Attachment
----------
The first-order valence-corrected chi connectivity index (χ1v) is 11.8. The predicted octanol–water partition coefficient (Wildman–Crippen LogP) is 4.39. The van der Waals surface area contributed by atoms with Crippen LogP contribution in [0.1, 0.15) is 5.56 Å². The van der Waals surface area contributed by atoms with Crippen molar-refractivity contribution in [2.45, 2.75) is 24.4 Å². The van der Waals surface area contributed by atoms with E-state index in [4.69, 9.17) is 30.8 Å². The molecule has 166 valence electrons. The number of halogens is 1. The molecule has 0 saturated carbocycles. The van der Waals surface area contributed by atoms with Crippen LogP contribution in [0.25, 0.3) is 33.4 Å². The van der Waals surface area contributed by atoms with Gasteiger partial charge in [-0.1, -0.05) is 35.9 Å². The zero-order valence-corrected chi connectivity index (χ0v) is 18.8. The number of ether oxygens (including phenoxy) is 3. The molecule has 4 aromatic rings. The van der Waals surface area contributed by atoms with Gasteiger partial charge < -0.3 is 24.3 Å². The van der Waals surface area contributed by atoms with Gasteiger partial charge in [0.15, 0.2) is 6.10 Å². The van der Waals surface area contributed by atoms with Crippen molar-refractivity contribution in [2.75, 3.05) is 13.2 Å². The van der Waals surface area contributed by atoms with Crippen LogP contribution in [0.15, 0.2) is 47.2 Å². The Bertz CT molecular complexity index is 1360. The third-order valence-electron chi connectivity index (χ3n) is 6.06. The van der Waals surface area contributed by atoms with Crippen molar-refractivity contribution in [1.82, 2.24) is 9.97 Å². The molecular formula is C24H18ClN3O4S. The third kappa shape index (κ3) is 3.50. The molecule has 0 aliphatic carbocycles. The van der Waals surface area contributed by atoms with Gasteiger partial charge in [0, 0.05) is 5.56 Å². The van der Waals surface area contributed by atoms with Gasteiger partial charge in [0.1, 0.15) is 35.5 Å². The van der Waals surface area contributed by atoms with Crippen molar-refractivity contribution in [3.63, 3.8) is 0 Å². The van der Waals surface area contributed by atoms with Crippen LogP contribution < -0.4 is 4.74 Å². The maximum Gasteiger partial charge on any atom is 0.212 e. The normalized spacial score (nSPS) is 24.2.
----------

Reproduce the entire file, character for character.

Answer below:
The first-order valence-corrected chi connectivity index (χ1v) is 11.8. The predicted octanol–water partition coefficient (Wildman–Crippen LogP) is 4.39. The van der Waals surface area contributed by atoms with Crippen LogP contribution in [0.1, 0.15) is 5.56 Å². The van der Waals surface area contributed by atoms with Crippen molar-refractivity contribution in [2.45, 2.75) is 24.4 Å². The van der Waals surface area contributed by atoms with E-state index in [4.69, 9.17) is 30.8 Å². The molecule has 166 valence electrons. The number of halogens is 1. The molecule has 0 saturated carbocycles. The van der Waals surface area contributed by atoms with Crippen LogP contribution in [0.25, 0.3) is 33.4 Å². The van der Waals surface area contributed by atoms with Gasteiger partial charge in [-0.1, -0.05) is 35.9 Å². The zero-order valence-corrected chi connectivity index (χ0v) is 18.8. The number of ether oxygens (including phenoxy) is 3. The molecule has 4 aromatic rings. The van der Waals surface area contributed by atoms with Gasteiger partial charge < -0.3 is 24.3 Å². The van der Waals surface area contributed by atoms with Gasteiger partial charge in [0.15, 0.2) is 6.10 Å². The van der Waals surface area contributed by atoms with Crippen molar-refractivity contribution in [2.75, 3.05) is 13.2 Å². The van der Waals surface area contributed by atoms with Crippen LogP contribution in [0.15, 0.2) is 47.2 Å². The Bertz CT molecular complexity index is 1360. The third-order valence-electron chi connectivity index (χ3n) is 6.06. The van der Waals surface area contributed by atoms with Crippen molar-refractivity contribution in [1.82, 2.24) is 9.97 Å². The molecular formula is C24H18ClN3O4S. The third kappa shape index (κ3) is 3.50. The molecule has 0 aliphatic carbocycles. The van der Waals surface area contributed by atoms with Gasteiger partial charge in [0, 0.05) is 5.56 Å². The van der Waals surface area contributed by atoms with Gasteiger partial charge in [0.1, 0.15) is 35.5 Å². The van der Waals surface area contributed by atoms with Crippen molar-refractivity contribution in [3.63, 3.8) is 0 Å². The van der Waals surface area contributed by atoms with Crippen LogP contribution < -0.4 is 4.74 Å². The maximum Gasteiger partial charge on any atom is 0.212 e. The normalized spacial score (nSPS) is 24.2.